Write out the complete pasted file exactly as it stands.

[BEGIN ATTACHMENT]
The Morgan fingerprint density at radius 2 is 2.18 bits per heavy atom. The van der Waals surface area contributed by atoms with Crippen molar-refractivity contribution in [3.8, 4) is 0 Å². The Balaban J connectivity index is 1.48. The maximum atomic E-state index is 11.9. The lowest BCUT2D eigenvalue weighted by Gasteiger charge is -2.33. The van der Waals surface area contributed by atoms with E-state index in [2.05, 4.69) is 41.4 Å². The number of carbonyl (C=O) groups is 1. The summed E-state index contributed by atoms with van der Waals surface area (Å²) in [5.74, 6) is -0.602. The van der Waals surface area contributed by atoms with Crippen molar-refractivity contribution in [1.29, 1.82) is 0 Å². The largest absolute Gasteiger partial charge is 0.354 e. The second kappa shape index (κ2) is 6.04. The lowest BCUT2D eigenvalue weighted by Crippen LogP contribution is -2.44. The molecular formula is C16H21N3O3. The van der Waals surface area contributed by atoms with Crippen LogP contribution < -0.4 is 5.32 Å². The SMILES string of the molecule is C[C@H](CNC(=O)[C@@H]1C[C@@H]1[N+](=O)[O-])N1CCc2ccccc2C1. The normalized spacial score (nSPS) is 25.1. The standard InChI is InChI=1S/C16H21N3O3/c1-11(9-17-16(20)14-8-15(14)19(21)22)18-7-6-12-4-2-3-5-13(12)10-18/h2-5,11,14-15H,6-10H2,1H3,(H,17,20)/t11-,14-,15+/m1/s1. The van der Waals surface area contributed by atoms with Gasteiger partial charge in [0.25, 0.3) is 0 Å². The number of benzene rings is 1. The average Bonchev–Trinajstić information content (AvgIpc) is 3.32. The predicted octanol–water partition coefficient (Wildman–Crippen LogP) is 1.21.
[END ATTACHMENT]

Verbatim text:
The Morgan fingerprint density at radius 2 is 2.18 bits per heavy atom. The van der Waals surface area contributed by atoms with Crippen molar-refractivity contribution in [3.8, 4) is 0 Å². The Balaban J connectivity index is 1.48. The maximum atomic E-state index is 11.9. The lowest BCUT2D eigenvalue weighted by Gasteiger charge is -2.33. The van der Waals surface area contributed by atoms with E-state index in [2.05, 4.69) is 41.4 Å². The number of carbonyl (C=O) groups is 1. The summed E-state index contributed by atoms with van der Waals surface area (Å²) in [5.74, 6) is -0.602. The van der Waals surface area contributed by atoms with Crippen molar-refractivity contribution in [1.29, 1.82) is 0 Å². The largest absolute Gasteiger partial charge is 0.354 e. The second kappa shape index (κ2) is 6.04. The lowest BCUT2D eigenvalue weighted by Crippen LogP contribution is -2.44. The molecular formula is C16H21N3O3. The van der Waals surface area contributed by atoms with Crippen LogP contribution < -0.4 is 5.32 Å². The SMILES string of the molecule is C[C@H](CNC(=O)[C@@H]1C[C@@H]1[N+](=O)[O-])N1CCc2ccccc2C1. The normalized spacial score (nSPS) is 25.1. The standard InChI is InChI=1S/C16H21N3O3/c1-11(9-17-16(20)14-8-15(14)19(21)22)18-7-6-12-4-2-3-5-13(12)10-18/h2-5,11,14-15H,6-10H2,1H3,(H,17,20)/t11-,14-,15+/m1/s1. The van der Waals surface area contributed by atoms with Gasteiger partial charge in [0.25, 0.3) is 0 Å². The number of benzene rings is 1. The average Bonchev–Trinajstić information content (AvgIpc) is 3.32. The predicted octanol–water partition coefficient (Wildman–Crippen LogP) is 1.21.